Presentation on theme: "Photosynthesis. Types of Nutrition Heterotrophic – organisms break down complex organic molecules into simple soluble ones. Animals, fungi, some bacteria."— Presentation transcript:
Types of Nutrition Heterotrophic – organisms break down complex organic molecules into simple soluble ones. Animals, fungi, some bacteria. Autotrophic – means ‘self-feeding’. Organisms build up complex organic molecules from simple inorganic ones. Plants are photoautotrophs; some bacteria are chemoautotrophs.
Photosynthesis overview Overall equation: 6CO 2 + 6H 2 O C 6 H 12 O 6 + 6O 2 Where do the oxygen atoms in O 2 come from? Experiments with radioactive isotopes of 18 O showed that they are derived from water.
Stages of Photosynthesis Stage 1 Light-dependent reaction Chlorophyll pigments capture light Light energy converted to chemical energy. Production of ATP and NADPH Stage 2 Light-independent reaction Reduction of CO 2 to glucose Thylakoid membranes Stroma
Light-dependent reaction Chlorophyll molecules are arranged on the thylakoid membranes in groups called PHOTOSYSTEMS. There are two types of photosystems PSI and PSII.
Thylakoid membranes Electron carrier molecules and ATP synthase are also located on the thylakoid membranes.
The energy captured in the light-dependent reaction is used for: 1.Direct synthesis of ATP – a process called photophosphorylation. 2.Splitting water into H + ions and OH - ions – a process called photolysis.
PSI e- Electrons are passed along a series of carriers. Energy from the electrons is used to synthesise ATP. ADP + Pi ATP The electron returns to the chlorophyll a molecule e- Photons of light hit chlorophyll molecules in photosystem I Electrons are excited out of the chlorophyll a molecules in the centre of the photosystem. Cyclic Photophosphorylation
Non-cyclic photophosphorylation PSII e-e- PSI e- ADP + Pi ATP 2H 2 O → + 4e - + 4H + + O 2 Light energy is used to split water molecules e- NADP NADPH Electron excited out of PSII
The Electron Transport Chain As electrons are transferred from one carrier to the next, they lose energy. This energy is used to pump H + ions from the stroma into the lumen between thylakoid membranes. Stroma pH = 8; thylakoid lumen = 4. A proton gradient is established. H + flow out of the lumen down their concentration gradient through an enzyme complex called ATP synthase. As the H + flow through, this provides the energy required to phosphorylate ADP: ADP + Pi →ATP Electron Transport Chain animation
Light energy is used to split water molecules: 2H 2 O → 4H + + 4e - + O 2 The electrons replace the electrons excited out of the chlorophyll molecules in PSII. The H + ions reduce NADP NADP NADPH Oxygen gas is given off – either used in plant’s respiration or released into atmosphere. Light Dependant Reactions of Photosynthesis Animation Light Dependant Reactions of Photosynthesis Animation Photolysis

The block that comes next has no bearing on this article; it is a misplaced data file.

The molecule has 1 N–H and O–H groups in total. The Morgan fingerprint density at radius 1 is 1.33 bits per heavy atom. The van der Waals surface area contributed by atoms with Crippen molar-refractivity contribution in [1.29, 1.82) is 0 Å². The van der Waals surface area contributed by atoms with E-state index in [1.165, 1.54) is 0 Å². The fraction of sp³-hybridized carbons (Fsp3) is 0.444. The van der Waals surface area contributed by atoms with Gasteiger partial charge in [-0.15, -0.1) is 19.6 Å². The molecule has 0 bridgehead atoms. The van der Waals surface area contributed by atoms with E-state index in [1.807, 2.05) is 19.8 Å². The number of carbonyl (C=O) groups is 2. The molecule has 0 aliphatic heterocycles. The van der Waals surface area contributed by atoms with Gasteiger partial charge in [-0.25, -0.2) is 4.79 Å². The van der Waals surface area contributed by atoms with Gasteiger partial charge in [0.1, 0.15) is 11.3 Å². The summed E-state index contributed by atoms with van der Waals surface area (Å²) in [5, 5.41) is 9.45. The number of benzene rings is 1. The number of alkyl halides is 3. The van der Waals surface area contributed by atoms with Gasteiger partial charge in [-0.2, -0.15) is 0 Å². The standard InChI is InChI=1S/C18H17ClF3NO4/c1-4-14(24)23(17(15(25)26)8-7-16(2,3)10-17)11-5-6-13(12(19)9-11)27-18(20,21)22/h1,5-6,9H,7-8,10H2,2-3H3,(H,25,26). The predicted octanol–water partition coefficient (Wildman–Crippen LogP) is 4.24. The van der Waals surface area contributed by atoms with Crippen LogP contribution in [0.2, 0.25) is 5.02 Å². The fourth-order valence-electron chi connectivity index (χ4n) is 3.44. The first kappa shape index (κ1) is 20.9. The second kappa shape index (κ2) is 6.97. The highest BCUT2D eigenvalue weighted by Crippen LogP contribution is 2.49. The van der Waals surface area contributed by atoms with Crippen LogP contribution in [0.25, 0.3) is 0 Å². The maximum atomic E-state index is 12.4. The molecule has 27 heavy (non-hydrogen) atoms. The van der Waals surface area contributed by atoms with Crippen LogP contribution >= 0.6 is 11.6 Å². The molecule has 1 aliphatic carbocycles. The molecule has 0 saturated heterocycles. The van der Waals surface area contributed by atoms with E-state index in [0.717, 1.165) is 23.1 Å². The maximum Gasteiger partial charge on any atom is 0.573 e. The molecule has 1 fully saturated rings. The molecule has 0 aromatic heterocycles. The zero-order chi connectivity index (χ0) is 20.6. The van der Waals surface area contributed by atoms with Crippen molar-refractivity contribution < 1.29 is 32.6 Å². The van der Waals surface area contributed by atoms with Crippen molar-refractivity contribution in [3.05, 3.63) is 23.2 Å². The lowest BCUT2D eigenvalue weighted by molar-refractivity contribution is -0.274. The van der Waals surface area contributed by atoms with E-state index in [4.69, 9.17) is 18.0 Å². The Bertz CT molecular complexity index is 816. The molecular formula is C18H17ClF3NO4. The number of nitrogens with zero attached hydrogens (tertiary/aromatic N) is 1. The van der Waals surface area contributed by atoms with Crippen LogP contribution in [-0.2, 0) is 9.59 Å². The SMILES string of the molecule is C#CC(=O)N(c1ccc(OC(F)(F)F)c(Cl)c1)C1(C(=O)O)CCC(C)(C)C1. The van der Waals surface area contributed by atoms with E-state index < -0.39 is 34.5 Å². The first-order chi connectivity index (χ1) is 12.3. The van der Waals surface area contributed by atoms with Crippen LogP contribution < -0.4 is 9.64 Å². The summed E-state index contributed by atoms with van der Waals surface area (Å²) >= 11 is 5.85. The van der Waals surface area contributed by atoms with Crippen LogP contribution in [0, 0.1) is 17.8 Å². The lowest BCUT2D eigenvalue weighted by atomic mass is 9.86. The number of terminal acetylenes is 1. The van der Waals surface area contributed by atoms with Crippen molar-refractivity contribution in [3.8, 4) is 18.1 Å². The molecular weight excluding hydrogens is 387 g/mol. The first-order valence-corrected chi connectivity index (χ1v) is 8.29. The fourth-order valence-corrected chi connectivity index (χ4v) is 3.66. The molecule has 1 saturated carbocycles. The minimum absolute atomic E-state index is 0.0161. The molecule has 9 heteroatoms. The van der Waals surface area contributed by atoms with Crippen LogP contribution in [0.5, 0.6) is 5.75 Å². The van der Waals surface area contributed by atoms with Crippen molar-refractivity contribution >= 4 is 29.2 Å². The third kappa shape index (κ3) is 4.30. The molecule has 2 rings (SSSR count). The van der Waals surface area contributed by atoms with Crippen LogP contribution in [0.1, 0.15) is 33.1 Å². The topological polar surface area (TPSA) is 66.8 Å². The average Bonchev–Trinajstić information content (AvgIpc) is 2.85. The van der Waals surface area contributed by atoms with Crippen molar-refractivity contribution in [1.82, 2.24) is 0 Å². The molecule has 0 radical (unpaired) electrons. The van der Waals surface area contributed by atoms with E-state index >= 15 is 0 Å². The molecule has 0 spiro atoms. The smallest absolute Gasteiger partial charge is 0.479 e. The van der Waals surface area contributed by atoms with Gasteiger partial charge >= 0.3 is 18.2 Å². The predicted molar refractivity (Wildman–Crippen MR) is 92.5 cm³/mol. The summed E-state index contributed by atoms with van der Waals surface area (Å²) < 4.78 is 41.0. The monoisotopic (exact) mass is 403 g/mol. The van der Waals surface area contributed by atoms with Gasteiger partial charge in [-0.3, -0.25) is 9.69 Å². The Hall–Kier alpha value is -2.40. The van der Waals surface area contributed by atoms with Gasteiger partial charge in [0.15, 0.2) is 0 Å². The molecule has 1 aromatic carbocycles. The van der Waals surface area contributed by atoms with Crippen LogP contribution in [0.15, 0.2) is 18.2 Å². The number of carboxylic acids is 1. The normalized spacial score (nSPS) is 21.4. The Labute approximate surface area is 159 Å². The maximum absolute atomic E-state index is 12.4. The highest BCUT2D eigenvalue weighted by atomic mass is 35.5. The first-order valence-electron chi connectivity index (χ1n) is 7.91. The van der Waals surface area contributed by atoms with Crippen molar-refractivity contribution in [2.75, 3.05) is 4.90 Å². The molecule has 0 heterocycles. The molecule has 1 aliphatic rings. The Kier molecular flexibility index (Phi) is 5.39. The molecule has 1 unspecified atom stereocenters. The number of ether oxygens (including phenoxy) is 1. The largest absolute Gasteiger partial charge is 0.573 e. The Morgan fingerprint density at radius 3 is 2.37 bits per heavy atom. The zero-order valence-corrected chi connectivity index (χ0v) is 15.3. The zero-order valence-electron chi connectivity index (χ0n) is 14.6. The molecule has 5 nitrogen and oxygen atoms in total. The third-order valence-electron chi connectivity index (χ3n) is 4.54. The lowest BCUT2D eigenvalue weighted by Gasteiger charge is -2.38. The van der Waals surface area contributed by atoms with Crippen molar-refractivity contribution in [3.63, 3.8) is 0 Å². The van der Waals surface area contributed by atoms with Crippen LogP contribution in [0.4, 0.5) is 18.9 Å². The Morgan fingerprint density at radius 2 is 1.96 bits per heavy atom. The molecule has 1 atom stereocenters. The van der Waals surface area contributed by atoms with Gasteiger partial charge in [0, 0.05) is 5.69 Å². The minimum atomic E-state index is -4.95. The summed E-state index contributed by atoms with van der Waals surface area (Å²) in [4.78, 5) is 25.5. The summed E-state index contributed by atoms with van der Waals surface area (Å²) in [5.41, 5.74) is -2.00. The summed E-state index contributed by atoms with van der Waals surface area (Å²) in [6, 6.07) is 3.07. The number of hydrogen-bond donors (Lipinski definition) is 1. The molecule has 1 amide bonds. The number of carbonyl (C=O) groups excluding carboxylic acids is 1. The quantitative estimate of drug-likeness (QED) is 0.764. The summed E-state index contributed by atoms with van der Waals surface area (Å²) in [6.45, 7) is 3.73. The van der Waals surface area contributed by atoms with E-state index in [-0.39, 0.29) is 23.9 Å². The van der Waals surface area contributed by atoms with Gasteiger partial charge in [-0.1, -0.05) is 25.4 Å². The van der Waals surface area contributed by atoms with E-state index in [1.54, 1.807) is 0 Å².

The Light-dependent reaction Summary: Light energy is used to synthesise ATP (photophosphorylation). Reduced NADP is produced. O 2 is given off. The ATP and NADPH produced in the light dependent reaction are used in the second stage of photosynthesis to synthesis glucose from carbon dioxide.
The Light-independent reaction Calvin Cycle Takes place in the stroma of the chloroplast. CO 2 enters the plant’s leaves via stomata and dissolves in water around the palisade cells. It then diffuses through cell membrane, cytoplasm and chloroplast membranes into the stroma.
Sequence of events in Calvin Cycle CO 2 is fixed by combining it with ribulose bisphosphate, RuBP a 5C compound using the enzyme ribulose bisphosphate carboxylase (rubisco). The resulting 6C compound is unstable and immediately splits into two 3C molecules of 3- phosphoglycerate (PGA). The ATP from the light dependent reaction provides the energy needed to convert the GP into 1,3 diphosphoglycerate which is then reduced by the coenzyme to produce glyceraldehyde 3-phospate (G3P) (You have seen this in glycolysis). H + are also needed to reduce the PGA – these are provided by the NADPH produced in the light dependent stage.
Summary of Calvin Cycle CO 2 Ribulose bisphosphate 5 carbon 2 Glycerate 3 phosphate 3 carbon 2 G3P 3 carbon Glucose ATP and NADPH ADP + Pi and NADP ATP ADP + Pi Animation
Fate of G3P Most G3P is used to reform ribulose bisphosphate, using ATP from the light dependent reaction. Some G3P is converted to glucose. The Calvin Cycle has to turn six times to make one molecule of glucose. Glycerol can be synthesised from G3P.
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